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Oxford University Hospitals NHS Foundation Trust
OxPARC

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Vaccinations

Vaccinations (also called immunisations) are given to protect children and adults from serious contagious diseases. Diseases such as diphtheria, tetanus, measles, whooping cough and polio are now rare because of this.

In general we advise children to continue with all routine vaccinations unless they are receiving medicls that cause immunosuppression. There is no evidence that vaccinations make JIA or other inflammatory conditions worse.

Important!If an immunosuppressing drug is being taken live vaccines are not commended. Inactived vaccines can be given safely but may not be quite as effective.

Which rheumatology medications affects the immune system?

The following are considered to alter the immune system in a way that may affect the use of vaccines:

  • Prednisolone
  • Methotrexate
  • Biologics (e.g. Etanercept, Adalimumab, Infliximab, tocilizumab)
  • Leflunomide
  • Azathioprine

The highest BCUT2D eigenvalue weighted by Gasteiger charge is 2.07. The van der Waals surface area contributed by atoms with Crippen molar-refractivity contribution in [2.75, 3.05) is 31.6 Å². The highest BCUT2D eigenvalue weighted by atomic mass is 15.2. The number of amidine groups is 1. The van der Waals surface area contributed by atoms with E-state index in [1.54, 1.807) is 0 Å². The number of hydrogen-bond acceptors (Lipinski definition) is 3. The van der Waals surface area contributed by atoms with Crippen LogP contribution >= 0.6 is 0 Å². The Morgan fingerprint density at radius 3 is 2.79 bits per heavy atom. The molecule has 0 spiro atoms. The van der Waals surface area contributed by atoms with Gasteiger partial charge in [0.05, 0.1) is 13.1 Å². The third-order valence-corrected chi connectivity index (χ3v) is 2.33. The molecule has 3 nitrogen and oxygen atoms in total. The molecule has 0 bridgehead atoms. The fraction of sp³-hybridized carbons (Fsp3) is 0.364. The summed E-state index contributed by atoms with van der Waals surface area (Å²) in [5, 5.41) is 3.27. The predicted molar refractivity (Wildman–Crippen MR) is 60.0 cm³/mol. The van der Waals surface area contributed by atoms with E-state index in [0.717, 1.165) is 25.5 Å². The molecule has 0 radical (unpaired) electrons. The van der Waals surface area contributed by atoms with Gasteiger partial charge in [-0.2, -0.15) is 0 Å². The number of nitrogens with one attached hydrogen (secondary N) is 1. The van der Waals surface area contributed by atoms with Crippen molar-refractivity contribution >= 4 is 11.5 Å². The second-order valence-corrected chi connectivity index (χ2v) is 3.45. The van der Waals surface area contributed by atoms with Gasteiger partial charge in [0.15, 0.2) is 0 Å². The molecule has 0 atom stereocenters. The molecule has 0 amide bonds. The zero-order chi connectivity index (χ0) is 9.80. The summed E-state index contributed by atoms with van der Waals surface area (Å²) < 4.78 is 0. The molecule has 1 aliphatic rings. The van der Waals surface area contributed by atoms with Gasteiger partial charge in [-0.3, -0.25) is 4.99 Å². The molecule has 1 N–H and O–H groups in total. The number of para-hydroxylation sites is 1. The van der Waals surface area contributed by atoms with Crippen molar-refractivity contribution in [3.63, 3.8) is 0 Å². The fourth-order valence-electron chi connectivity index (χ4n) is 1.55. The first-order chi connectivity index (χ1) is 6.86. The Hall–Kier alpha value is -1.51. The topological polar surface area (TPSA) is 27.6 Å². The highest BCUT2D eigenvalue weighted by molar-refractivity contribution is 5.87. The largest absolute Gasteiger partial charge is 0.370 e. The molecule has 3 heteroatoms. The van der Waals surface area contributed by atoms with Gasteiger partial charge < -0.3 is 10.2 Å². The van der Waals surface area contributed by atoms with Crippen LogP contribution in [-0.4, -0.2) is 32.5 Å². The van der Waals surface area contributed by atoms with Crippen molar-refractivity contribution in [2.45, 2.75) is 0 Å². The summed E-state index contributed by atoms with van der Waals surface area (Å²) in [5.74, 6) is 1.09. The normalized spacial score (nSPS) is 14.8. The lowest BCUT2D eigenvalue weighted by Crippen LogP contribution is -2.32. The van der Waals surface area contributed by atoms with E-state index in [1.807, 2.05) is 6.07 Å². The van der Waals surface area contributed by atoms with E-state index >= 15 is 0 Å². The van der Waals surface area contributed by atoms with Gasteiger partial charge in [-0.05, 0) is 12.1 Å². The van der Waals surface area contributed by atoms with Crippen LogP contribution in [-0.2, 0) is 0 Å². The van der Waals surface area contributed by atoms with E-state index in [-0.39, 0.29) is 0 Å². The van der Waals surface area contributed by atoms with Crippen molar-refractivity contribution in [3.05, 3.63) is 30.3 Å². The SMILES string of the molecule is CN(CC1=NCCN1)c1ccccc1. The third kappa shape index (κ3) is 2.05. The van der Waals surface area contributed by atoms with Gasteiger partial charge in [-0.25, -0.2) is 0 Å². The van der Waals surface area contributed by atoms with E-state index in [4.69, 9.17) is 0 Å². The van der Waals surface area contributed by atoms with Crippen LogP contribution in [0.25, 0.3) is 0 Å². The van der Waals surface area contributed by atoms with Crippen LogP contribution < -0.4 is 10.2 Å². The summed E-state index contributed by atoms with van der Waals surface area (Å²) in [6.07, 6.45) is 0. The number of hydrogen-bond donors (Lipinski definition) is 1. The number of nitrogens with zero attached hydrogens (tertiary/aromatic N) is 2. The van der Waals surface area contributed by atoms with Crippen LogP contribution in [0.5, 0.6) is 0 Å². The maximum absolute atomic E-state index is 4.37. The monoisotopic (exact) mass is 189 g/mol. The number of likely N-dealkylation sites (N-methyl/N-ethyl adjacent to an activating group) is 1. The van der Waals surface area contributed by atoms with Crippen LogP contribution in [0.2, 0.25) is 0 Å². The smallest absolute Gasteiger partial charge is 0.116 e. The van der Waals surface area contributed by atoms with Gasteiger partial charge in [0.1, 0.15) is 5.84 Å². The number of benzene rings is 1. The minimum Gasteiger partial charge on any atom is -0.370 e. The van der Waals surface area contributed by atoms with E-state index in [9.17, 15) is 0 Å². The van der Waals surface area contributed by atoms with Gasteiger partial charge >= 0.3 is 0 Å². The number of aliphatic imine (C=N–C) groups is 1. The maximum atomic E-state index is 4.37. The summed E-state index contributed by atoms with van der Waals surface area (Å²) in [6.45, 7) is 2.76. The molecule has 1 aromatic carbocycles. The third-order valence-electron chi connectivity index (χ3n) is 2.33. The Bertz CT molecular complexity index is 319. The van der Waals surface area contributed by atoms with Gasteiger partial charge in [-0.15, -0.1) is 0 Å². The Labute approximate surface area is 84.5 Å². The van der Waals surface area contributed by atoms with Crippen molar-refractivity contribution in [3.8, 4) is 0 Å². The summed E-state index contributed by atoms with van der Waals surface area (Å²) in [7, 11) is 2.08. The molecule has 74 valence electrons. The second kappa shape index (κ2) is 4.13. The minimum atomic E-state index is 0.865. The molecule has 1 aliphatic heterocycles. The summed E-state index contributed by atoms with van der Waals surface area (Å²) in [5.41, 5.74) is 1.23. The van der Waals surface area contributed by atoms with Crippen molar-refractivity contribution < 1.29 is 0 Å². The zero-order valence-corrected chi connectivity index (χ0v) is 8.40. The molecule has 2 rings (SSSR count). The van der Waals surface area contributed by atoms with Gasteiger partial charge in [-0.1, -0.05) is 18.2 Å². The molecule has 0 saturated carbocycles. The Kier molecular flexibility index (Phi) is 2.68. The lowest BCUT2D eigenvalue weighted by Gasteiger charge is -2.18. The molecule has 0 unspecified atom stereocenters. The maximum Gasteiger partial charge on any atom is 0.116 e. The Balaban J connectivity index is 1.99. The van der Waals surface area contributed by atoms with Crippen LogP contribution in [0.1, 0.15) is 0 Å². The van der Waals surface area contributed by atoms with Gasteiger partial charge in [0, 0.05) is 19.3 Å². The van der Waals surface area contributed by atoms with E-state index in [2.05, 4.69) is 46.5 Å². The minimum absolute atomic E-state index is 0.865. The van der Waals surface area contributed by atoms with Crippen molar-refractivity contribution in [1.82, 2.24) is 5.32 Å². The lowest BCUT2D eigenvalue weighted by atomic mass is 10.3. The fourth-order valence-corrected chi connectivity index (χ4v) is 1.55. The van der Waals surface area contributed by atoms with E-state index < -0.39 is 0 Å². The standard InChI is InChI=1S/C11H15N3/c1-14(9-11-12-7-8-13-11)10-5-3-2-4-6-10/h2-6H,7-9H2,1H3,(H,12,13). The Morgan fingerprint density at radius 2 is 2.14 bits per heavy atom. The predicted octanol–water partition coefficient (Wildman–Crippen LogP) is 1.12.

• Mycophenolate
  • Cyclosporine
  • Rituximab
  • Abatacept
  • Cyclophosphamide
  • Thalidomide

Which vaccines do the national guidelines say my child can have/not have whilst taking these medications?

Vaccines that can be given

  • cholera
  • diphtheria
  • haemophilus influenza HIB
  • hepatitis A
  • hepatitis B
  • influenza (by inactivated injection only)
  • meningitis C
  • meningitis ACWY
  • pneumovax
  • rabies
  • tetanus
  • typhoid (by inactivated injection only)
  • Polio (by inactivated injection only - SALK)
  • human papilloma virus (HPV)
  • heaf (6 needles)/mantoux (PPX)
    (can be difficult to interpret if immuno-compromised)

Vaccines that cannot be given

  • varilrix (chickenpox)
  • TB (BCG)
  • individual measles
  • individual mumps
  • individual rubella
  • MMR
  • oral polio
  • oral typhoid
  • yellow fever
  • nasal flu spray

In line with new EULAR recommendations we now recognise that live vaccines, including chickenpox and the MMR, can be considered for patients on certain immunosuppressive medications, such as low-dose DMARDs and low-dose steroids. This will be considered on a case-by-case basis by the rheumatology team.

Should my child have the flu vaccine?

Children with a long-term condition, or who are receiving medications that cause immunosuppression are recommended to have the annual flu vaccine. The injectable flu vaccine is not live. This should be arranged at your GP surgery.

NB the nasal flu spray is live and not recommended for patients on medications which affect the immune system.